More ACTA Leaks; Still Looking Really Bad

from the sneaky,-sneaky dept

Yet again, despite all the secrecy and bogus claims of "national security," the details behind what's being proposed in ACTA have leaked, and they don't look good at all. It's basically an attempt to force the worst of the DMCA on much of the rest of the world, with a few carefully chosen modifications. While there are lots of issues, it's worth noting the most basic of all, found in the first paragraph that contains the "general obligations" of participating countries. As Michael Geist details:
These focus on "effective enforcement procedures" with expeditious remedies that deter further infringement. The wording is similar to TRIPs Article 41, however, the EU notes that unlike the international treaty provisions, there is no statement that procedures shall be fair, equitable, and/or proportionate. In other words, it seeks to remove some of the balance in the earlier treaties.
This is the sort of thing that you really have to watch out for in these types of agreements. The lobbyists for the entertainment industry are amazingly good at carefully selecting or omitting words that, to the casual observer, don't seem all that important. However, in the long-term, they can change the entire thrust of an agreement. By leaving out the requirement that enforcement be "fair, equitable and/or proportionate," it makes it much easier for the industry to push for more and more draconian enforcement measures under a typical game of leapfrog or "ratcheting," where they focus on getting one country that's agreed to ACTA to impose something draconian, and then insisting that everyone else has to follow through in the name of "harmonization." Be aware of these sorts of tricks as the Hollywood lawyers will waste little time in leaping forward with claims that these rules really aren't any different than what's already in place. Of course, if that were actually the case, they wouldn't be arguing so hard for these new rules. They know how to work the system.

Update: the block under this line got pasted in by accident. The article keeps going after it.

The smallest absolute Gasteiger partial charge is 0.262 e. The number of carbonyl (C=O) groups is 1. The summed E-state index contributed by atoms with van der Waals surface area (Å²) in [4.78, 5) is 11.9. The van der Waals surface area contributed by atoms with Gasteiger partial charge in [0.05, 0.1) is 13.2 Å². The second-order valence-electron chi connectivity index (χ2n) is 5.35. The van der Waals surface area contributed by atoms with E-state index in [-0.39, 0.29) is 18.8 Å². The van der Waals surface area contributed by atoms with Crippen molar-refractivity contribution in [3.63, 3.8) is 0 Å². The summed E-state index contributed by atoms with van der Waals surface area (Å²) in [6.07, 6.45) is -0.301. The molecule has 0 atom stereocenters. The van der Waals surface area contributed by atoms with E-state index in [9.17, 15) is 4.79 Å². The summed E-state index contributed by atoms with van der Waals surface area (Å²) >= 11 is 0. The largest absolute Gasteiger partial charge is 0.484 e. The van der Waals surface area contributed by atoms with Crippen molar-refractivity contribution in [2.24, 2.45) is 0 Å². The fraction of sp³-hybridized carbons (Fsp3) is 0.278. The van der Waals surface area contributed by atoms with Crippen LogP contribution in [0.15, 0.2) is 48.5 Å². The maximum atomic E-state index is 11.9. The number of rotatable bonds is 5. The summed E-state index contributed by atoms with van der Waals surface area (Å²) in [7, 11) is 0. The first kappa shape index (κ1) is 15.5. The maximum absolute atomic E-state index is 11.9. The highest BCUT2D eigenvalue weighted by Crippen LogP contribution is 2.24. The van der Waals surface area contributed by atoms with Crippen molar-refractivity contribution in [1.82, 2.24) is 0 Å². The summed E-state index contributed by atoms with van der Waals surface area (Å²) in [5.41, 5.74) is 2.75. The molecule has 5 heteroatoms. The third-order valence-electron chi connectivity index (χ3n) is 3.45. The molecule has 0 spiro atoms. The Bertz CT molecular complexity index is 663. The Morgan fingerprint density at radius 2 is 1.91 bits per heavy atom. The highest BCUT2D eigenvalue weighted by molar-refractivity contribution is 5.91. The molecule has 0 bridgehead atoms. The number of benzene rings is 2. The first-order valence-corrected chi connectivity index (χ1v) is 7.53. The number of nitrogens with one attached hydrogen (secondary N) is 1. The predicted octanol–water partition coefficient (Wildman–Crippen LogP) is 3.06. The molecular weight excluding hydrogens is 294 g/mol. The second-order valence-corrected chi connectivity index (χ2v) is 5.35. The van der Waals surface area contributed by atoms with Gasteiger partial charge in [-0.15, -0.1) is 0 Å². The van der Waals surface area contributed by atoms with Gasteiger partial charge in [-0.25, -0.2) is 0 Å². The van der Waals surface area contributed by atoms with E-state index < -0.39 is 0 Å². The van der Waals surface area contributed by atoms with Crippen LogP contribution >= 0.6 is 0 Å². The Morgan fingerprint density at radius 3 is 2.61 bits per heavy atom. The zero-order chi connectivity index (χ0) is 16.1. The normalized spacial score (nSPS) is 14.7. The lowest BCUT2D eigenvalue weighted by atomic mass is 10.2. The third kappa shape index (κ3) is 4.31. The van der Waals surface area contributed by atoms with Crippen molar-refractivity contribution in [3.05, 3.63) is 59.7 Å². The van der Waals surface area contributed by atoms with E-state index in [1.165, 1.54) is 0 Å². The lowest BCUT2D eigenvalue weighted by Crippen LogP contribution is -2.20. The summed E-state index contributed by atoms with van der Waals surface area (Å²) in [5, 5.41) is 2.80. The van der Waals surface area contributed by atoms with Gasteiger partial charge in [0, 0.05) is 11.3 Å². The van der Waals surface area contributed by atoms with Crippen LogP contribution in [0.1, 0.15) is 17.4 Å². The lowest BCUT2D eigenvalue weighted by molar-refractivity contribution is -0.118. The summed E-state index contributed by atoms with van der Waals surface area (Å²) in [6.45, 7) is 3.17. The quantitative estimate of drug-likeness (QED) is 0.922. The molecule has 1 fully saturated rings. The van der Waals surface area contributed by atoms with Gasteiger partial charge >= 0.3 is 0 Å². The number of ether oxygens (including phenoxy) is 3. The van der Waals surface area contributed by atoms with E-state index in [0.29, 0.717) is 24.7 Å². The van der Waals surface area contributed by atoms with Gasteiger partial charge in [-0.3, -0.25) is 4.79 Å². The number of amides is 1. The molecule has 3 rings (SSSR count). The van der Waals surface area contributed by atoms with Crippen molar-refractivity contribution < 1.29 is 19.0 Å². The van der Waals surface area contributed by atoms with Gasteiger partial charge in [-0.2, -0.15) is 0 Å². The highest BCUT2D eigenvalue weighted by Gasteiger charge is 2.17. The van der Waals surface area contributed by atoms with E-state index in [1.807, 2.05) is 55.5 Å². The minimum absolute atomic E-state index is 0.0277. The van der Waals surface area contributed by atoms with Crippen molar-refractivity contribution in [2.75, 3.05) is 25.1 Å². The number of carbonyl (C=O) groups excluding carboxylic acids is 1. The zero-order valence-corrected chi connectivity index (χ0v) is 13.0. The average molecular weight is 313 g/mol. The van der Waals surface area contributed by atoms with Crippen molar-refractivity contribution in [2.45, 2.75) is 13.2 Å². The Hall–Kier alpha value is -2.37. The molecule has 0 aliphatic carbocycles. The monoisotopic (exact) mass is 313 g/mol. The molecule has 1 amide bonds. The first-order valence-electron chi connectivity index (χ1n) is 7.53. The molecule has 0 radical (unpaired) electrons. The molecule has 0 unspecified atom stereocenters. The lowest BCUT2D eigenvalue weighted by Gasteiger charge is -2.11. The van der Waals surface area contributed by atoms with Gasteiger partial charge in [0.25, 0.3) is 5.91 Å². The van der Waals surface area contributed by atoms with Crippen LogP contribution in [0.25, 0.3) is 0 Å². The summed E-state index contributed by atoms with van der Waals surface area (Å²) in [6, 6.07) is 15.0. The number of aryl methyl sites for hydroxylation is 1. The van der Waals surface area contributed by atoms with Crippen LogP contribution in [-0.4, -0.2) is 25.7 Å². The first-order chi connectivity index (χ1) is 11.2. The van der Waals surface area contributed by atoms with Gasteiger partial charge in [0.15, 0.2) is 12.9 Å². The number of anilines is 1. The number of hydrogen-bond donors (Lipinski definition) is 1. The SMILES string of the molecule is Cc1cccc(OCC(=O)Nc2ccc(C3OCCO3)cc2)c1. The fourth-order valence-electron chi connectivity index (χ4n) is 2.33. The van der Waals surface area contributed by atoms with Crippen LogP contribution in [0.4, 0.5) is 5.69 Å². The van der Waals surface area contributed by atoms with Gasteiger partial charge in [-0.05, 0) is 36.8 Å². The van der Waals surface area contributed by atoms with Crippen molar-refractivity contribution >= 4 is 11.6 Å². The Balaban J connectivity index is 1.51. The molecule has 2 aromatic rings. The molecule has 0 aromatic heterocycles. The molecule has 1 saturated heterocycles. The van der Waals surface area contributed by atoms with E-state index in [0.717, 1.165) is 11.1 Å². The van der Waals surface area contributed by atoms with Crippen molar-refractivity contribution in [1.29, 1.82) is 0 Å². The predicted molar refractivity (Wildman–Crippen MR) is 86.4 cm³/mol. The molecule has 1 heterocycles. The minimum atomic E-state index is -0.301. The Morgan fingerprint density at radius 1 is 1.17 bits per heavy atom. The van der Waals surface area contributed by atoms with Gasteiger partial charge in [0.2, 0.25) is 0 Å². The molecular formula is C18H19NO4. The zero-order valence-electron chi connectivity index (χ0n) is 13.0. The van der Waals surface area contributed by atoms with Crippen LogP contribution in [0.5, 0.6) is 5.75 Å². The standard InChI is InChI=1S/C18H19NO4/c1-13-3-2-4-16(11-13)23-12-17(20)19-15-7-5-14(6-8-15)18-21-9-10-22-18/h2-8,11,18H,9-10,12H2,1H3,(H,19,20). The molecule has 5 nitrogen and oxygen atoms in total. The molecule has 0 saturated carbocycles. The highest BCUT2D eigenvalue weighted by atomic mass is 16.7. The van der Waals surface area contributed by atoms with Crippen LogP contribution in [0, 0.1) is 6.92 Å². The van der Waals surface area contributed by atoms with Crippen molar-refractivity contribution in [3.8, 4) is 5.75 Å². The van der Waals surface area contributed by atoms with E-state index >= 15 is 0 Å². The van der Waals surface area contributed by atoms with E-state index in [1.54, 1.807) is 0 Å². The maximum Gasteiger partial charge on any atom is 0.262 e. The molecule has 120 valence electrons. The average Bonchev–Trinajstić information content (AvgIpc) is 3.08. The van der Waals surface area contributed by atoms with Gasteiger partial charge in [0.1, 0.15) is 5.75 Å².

The second paragraph is also a bit troubling, as it would require a contributory infringement setup, or an "inducement standard." The industry has been pushing for this for a while, and while it failed to get the INDUCE Act passed in the US, it effectively got close with the troubled ruling in the Grokster case, written by a Justice who clearly admitted to not understanding basic technology. The problem with any sort of inducement standard should be obvious (though, it seems like it's not to maximalists): you are creating a liability for someone based on the actions of others. That should always be seen as a bad idea. However, the entertainment industry loves it, because they would rather fight legal battles against a small number of file sharing services and sites, rather than the users of those service and sites.

Even worse, by "harmonizing" these sorts of things via international treaty, we are left in the same troubled position we are on other similar treaties like Berne and TRIPS, whereby countries are locked into very specific rules on how intellectual property must work, and are unable to make serious and meaningful changes, based on their own knowledge of what works best to encourage and promote progress. Having a very small body of folks, heavily influenced by industry lobbyists, decide exactly what copyright laws must be does not allow for experimentation and actual knowledge of how these sorts of changes impact creative output. They're designed to hide the damage done by bad copyright law, rather than figure out a way to fix it.
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Filed Under: acta, consumer rights, copyright, counterfeiting, evidence, lobbyists, privacy, secrecy

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  1. identicon
    Dan, 30 Nov 2009 @ 8:32pm

    Moneys worth!

    Well it looks like the MPAA is getting their moneys worth from this administration, including a hummer and a good night kiss. Money talks and shit walks. Now we know what a real HO looks like.

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